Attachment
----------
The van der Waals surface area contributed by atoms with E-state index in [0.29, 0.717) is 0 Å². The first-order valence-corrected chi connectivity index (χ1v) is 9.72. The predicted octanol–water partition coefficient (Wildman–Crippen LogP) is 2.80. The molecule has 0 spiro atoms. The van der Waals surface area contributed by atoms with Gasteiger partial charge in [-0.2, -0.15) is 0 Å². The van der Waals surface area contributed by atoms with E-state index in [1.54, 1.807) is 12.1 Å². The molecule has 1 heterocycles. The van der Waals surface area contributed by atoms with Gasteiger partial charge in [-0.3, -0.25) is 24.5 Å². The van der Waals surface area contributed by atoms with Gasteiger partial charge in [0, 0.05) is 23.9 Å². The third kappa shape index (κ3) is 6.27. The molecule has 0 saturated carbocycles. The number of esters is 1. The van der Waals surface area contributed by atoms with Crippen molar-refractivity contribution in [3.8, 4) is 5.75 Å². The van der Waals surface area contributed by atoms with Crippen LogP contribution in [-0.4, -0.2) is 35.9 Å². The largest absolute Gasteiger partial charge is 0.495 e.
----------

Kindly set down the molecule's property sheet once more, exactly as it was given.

The van der Waals surface area contributed by atoms with E-state index in [0.29, 0.717) is 0 Å². The first-order valence-corrected chi connectivity index (χ1v) is 9.72. The predicted octanol–water partition coefficient (Wildman–Crippen LogP) is 2.80. The molecule has 0 spiro atoms. The van der Waals surface area contributed by atoms with Gasteiger partial charge in [-0.2, -0.15) is 0 Å². The van der Waals surface area contributed by atoms with E-state index in [1.54, 1.807) is 12.1 Å². The molecule has 1 heterocycles. The van der Waals surface area contributed by atoms with Gasteiger partial charge in [-0.3, -0.25) is 24.5 Å². The van der Waals surface area contributed by atoms with Gasteiger partial charge in [0, 0.05) is 23.9 Å². The third kappa shape index (κ3) is 6.27. The molecule has 0 saturated carbocycles. The number of esters is 1. The van der Waals surface area contributed by atoms with Crippen molar-refractivity contribution in [3.8, 4) is 5.75 Å². The van der Waals surface area contributed by atoms with Crippen LogP contribution in [-0.4, -0.2) is 35.9 Å². The largest absolute Gasteiger partial charge is 0.495 e.